Saturday, March 19, 2016


Abdeslam, Europe's most wanted fugitive after the Paris terrorist attacks, was finally located and arrested. The raid was fast and ,more  important, Abdeslam is in custody. He now has a sterling lawyer. After months of frustration and often unpleasant comments from abroad, the Belgian authorities finally got their act together.
Nevertheless, the time it took the Belgian police to get him is more remarkable than the arrest itself.  The episode shows the weakness of Belgian intelligence and counter-terrorism. Law enforcement is as divided as the country.  At a time when forces need to come together, there should not be room for competing smallish petty territorial jealousies. 

Brussels which hosts (often poorly) so many international organizations also scores badly in the control by CCTV surveillance.  There are more garden dwarfs than cameras!  The Belgians were helped by the French and other EU partners. They should learn from this bitter experience. The Brussels governance is a remnant of the past and should finally be sent to the shredder machine. I realize that too many parochial interests stand against a modern efficient apparatus and that international pressure might even backfire, but in an emergency only surgery works. One Bloomberg is better than 18 or so mayors. True, New York is an other world.

Abdeslam hid in Molenbeek, a Brussels borough which is considered by some as the continent's Gaza. This is unfair but the local authority has always been devoid of any sense of public relations or social engineering. It was interesting to see the photos of the many onlookers at the scene of the arrest. Only the police dog looked like a "native" Belgian.  The poor assimilation of first-generation immigrants is rendered all the more difficult since the ghetto syndrome only aggrandizes their common frustration, as could have been expected.  In this incoherent socio-urban situation in free-fall, only terrorism, support channels and infiltration strive.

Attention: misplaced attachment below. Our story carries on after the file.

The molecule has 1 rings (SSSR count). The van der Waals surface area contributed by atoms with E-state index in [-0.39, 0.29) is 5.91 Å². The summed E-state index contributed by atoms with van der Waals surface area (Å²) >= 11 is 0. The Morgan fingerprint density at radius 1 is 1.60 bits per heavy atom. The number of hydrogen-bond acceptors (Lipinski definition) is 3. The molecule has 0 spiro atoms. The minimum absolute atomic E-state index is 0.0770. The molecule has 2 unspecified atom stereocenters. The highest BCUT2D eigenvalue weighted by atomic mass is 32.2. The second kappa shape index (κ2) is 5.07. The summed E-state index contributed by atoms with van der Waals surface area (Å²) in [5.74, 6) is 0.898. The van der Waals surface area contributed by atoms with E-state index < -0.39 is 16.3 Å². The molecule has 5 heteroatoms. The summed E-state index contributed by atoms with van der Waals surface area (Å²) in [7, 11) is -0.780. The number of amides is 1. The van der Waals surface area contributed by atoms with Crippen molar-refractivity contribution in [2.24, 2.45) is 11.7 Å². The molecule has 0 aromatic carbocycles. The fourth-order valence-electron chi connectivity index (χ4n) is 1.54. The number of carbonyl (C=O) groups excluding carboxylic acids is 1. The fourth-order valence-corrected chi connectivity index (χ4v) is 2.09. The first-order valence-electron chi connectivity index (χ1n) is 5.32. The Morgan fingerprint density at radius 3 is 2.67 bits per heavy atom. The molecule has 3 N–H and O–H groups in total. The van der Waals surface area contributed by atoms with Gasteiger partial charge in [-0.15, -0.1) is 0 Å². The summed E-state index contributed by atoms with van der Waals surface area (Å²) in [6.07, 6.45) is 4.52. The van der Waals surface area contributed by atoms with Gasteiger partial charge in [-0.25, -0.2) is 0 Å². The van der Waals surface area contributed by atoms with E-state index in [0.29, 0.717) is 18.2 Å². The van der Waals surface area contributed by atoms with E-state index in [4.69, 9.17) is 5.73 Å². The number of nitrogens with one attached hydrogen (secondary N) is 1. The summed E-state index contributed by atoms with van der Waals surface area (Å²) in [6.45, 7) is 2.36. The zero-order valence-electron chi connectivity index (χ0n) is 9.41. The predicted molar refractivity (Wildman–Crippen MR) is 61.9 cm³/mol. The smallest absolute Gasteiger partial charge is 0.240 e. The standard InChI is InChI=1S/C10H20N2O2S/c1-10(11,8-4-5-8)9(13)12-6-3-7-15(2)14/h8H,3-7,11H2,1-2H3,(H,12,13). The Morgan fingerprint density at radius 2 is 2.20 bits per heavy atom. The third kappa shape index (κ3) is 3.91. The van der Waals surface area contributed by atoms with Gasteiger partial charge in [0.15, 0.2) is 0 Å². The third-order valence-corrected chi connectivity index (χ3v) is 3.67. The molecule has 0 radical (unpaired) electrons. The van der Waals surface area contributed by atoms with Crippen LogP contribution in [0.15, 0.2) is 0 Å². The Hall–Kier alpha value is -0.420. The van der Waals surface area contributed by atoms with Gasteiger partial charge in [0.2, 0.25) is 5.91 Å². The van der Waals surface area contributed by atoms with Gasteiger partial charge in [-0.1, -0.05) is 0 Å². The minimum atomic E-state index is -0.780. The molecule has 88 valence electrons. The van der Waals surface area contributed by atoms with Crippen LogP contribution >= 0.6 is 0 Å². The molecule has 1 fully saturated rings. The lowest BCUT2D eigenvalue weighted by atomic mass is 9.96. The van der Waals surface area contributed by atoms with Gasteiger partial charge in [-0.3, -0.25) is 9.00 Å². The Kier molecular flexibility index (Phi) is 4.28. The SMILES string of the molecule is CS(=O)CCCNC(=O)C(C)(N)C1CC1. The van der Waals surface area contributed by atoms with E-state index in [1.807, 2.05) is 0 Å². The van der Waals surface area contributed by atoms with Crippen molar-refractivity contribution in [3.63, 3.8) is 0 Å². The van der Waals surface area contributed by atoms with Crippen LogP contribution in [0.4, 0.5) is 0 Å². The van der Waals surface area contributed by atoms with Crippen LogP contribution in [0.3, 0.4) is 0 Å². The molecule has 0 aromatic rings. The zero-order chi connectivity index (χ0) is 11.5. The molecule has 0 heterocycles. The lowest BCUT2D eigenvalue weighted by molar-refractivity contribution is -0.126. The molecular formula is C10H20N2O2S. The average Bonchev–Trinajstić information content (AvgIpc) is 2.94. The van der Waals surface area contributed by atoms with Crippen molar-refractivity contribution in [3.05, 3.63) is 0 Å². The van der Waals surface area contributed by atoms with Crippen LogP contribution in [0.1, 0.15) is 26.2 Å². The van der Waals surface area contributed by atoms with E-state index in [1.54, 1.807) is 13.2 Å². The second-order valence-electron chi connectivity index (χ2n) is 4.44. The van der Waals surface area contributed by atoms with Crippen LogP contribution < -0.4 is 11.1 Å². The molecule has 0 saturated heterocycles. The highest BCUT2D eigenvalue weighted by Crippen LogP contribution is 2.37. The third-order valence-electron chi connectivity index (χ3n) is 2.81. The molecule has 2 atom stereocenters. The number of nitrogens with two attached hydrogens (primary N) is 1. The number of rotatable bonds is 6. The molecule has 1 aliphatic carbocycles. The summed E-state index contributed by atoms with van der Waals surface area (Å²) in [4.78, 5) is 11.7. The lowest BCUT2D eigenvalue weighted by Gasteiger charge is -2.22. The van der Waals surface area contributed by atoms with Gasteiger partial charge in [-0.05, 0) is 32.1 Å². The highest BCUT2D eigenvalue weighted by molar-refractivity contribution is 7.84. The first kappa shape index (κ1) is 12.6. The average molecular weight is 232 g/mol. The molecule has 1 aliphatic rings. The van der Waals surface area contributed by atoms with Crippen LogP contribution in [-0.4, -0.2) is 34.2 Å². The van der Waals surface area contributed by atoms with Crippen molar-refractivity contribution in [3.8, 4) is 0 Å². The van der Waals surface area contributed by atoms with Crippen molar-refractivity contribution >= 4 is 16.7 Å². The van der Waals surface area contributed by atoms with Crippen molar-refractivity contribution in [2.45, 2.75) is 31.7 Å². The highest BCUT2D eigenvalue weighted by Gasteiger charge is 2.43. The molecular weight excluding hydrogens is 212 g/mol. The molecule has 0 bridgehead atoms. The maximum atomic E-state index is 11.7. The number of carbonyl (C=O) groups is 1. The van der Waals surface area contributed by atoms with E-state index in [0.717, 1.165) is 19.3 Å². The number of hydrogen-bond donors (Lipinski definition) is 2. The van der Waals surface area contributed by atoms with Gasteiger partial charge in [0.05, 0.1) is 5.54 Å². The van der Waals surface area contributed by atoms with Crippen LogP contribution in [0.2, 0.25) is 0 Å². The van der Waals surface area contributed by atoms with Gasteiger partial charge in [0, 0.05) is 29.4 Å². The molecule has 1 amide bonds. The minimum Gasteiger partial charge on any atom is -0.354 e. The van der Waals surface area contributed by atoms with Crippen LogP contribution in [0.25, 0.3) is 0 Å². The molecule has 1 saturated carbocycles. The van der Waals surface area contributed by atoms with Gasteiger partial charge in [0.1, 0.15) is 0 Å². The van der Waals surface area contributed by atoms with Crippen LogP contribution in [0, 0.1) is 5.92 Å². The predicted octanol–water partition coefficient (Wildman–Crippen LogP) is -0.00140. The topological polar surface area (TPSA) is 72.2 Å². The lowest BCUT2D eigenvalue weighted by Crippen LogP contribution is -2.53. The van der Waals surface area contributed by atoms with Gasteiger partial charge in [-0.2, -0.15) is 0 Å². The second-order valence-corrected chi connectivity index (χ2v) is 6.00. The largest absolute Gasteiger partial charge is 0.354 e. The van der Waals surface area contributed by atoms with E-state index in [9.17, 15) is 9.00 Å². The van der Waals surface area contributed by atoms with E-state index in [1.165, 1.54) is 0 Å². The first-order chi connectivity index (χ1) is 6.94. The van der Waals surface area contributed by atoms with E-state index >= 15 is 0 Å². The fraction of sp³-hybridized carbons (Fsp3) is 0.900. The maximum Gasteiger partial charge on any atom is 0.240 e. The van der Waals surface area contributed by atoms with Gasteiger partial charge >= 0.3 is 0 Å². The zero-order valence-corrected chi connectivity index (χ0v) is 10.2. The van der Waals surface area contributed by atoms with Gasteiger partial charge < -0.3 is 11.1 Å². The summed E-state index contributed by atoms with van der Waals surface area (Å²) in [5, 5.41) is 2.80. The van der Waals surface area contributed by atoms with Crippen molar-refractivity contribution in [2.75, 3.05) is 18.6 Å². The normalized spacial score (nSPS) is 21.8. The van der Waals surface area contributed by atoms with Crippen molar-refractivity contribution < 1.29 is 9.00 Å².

Paradoxically, the Belgian Minister of the Interior belongs to the separatist Flemish ideology. Now he can measure the consequences of transferring too much power to constitutional partners who are too small. The EU can help but will never come up with a credible answer (see immigration).  There is a need for more Belgium than for less!  I defended this ten years ago in my little essay TRACES.  Devolution is a useful, very contemporary tool where and when it can be applied without further weakening the patient. The principle of subsidiarity can act as reference. Limbs are a bad policy tool.

The Belgian Prime Minister, Charles Michel, is obviously a personality with the right political instinct. His coalition formula might be the better one in economic and financial matters but the constitutional pause that was achieved for the duration of his government might not survive his four-year mandate. The Flemish nationalists might take up their confederate mantle again and further reduce the powers of the federal state. In the present and, unfortunately, in foreseeable circumstances this would be a most unwelcome development.

Now a lot is said about Abdeslam. I hope the individual under arrest will not distract from the many hundreds who plot. He had better be extradited soon to France. Furthermore, the Molenbeek and French banlieux syndrom both need to be addressed rather than continue to be ignored. Jihadism and Salafism go hand-and-hand with petty crime in "no go" zones. The secular, more wealthy environment only aggravates the negative, since the positive looks unattainable. There is a need for "crative Society architects" who can try to reverse, adapt, diversify, and encourage free-enterprise and investment. They need unrestricted space. The question in Belgium is whether the little bourgeois politicians can give up their small backyards for a larger, longer view!

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